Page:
if d != default_d:
delta_y = 0.5*(d-default_d)
delta = mp.Vector3(y=delta_y)
p1.center += delta
p2.center -= delta
p3.center += delta
p4.center -= delta
src_vol.center += delta
cell.size += 2*delta
for np in range(len(lower_branch)):
lower_branch[np].center -= delta
for nv in range(len(lower_branch[np].vertices)):
lower_branch[np].vertices[nv] -= delta
for np in range(len(upper_branch)):
upper_branch[np].center += delta
for nv in range(len(upper_branch[np].vertices)):
upper_branch[np].vertices[nv] += delta

geometry = upper_branch+lower_branch

if args.three_d:
oxide_center = mp.Vector3(z=-0.5*t_oxide)
oxide_size = mp.Vector3(cell.size.x,cell.size.y,t_oxide)
oxide_layer = [mp.Block(material=oxide, center=oxide_center, size=oxide_size)]
geometry = geometry+oxide_layer

sources = [mp.EigenModeSource(src=mp.GaussianSource(fcen,fwidth=df),
size=src_vol.size,
center=src_vol.center,
eig_match_freq=True)]

sim = mp.Simulation(resolution=resolution,
cell_size=cell.size,
boundary_layers=[mp.PML(dpml)],
sources=sources,
geometry=geometry)

p1_region = mp.FluxRegion(volume=p1)
p2_region = mp.FluxRegion(volume=p2)
p3_region = mp.FluxRegion(volume=p3)
p4_region = mp.FluxRegion(volume=p4)

sim.run(until_after_sources=mp.stop_when_fields_decayed(50,mp.Ez,p3.center,1e-8))

p1_flux = mp.get_fluxes(flux1)
p2_flux = mp.get_fluxes(flux2)
p3_flux = mp.get_fluxes(flux3)
p4_flux = mp.get_fluxes(flux4)

mp.master_printf("data:, {}, {}, {}, {}".format(d,-p2_flux[0]/p1_flux[0],p3_flux[0]/p1_flux[0],p4_flux[0]/p1_flux[0]))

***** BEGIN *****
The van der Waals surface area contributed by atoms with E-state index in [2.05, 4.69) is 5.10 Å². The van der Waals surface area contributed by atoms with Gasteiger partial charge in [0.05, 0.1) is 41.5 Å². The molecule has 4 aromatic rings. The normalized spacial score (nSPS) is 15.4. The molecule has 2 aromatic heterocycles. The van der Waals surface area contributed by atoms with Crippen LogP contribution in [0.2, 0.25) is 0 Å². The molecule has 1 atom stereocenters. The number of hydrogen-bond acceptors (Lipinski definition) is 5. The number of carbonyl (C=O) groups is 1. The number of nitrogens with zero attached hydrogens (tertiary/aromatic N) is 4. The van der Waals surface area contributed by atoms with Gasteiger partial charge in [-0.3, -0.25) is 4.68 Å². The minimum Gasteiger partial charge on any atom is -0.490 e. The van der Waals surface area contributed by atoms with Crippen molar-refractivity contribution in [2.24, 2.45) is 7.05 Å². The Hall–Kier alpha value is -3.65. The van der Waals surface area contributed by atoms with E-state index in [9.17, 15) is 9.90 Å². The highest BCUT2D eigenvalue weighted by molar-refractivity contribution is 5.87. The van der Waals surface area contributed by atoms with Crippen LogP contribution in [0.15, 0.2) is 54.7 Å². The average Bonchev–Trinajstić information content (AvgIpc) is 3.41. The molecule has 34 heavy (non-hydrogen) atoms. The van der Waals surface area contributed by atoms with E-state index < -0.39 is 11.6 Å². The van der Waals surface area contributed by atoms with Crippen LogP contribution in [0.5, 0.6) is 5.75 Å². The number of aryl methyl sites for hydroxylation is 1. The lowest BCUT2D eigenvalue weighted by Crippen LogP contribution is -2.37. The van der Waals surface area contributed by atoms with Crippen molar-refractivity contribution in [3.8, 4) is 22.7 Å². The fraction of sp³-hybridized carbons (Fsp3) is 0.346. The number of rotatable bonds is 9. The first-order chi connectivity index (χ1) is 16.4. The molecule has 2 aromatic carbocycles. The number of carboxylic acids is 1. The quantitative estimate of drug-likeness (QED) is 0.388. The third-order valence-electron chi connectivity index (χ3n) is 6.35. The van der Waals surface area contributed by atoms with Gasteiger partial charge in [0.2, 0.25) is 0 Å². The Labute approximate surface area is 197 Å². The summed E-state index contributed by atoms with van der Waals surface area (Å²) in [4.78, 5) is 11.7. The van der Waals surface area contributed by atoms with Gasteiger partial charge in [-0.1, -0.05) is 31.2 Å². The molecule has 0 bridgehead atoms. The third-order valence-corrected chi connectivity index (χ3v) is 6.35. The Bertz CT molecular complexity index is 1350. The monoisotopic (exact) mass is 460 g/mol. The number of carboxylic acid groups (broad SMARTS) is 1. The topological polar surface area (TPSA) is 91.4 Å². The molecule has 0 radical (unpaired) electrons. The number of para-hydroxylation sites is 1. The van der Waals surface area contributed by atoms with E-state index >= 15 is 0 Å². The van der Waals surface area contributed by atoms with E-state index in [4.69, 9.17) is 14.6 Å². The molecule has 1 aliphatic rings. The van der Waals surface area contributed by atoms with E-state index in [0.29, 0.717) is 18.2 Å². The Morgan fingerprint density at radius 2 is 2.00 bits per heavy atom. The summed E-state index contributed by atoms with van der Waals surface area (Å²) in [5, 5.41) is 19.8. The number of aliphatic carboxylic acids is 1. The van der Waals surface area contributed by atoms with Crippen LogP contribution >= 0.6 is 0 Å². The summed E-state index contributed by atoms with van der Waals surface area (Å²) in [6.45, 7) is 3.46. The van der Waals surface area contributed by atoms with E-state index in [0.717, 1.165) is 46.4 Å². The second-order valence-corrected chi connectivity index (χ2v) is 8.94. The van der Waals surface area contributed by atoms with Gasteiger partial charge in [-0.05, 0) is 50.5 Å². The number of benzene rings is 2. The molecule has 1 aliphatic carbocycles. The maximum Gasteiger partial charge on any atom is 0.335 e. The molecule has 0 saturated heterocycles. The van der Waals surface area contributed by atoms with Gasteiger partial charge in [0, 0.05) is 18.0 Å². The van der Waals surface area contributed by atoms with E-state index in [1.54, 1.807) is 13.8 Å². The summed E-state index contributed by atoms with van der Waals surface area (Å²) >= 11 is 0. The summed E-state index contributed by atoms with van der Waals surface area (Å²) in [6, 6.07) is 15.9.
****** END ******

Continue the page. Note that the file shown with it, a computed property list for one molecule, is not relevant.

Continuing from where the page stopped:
if __name__ == '__main__':
parser = argparse.ArgumentParser()
args = parser.parse_args()
main(args)


For a given separation distance (d), which is an input parameter, the simulation computes the fraction of the incident power exiting Ports 2-4. Note that there is a flux monitor at Port 1 to compute the incident power. Each of the eight layers of the GDSII file is converted into a simulation object: the upper and lower branches are defined as a Prism, the rectilinear source and flux monitor regions as a Volume and FluxRegion. The default simulation is 2d. An optional parameter (three_d) converts the geometry to 3d by extruding the coupler geometry in the Z direction and adding an oxide layer beneath. A schematic of the 3d design is shown below.

We compute the coupler properties for a range of separation distances from 0.02 μm to 0.30 μm with increments of 0.02 μm.

for d in seq 0.02 0.02 0.30; do
mpirun -np 2 python coupler.py -d \${d} |tee -a directional_coupler.out;
done

grep data: directional_coupler.out |cut -d , -f2- > directional_coupler.dat;


The results are plotted below. When the two waveguide branches are spaced sufficiently far apart (d > 0.2 μm), practically all of the power from the source in Port 1 is transferred to Port 3. Some of the input power is lost due to scattering in the tapered sections where the translational symmetry of the incident waveguide structure is broken. This is why the power in Port 3 never reaches exactly 100%. For separation distances less than ~0.2 μm, evanescent coupling of the modes in the two branches transfers some of the input signal to Port 4. For d of 0.06 μm, the power in Port 4 is maximized. For d less than 0.06 μm, the evanescent coupling becomes rapidly ineffective. Note that there is never any power in Port 2 given the particular location of the source in Port 1.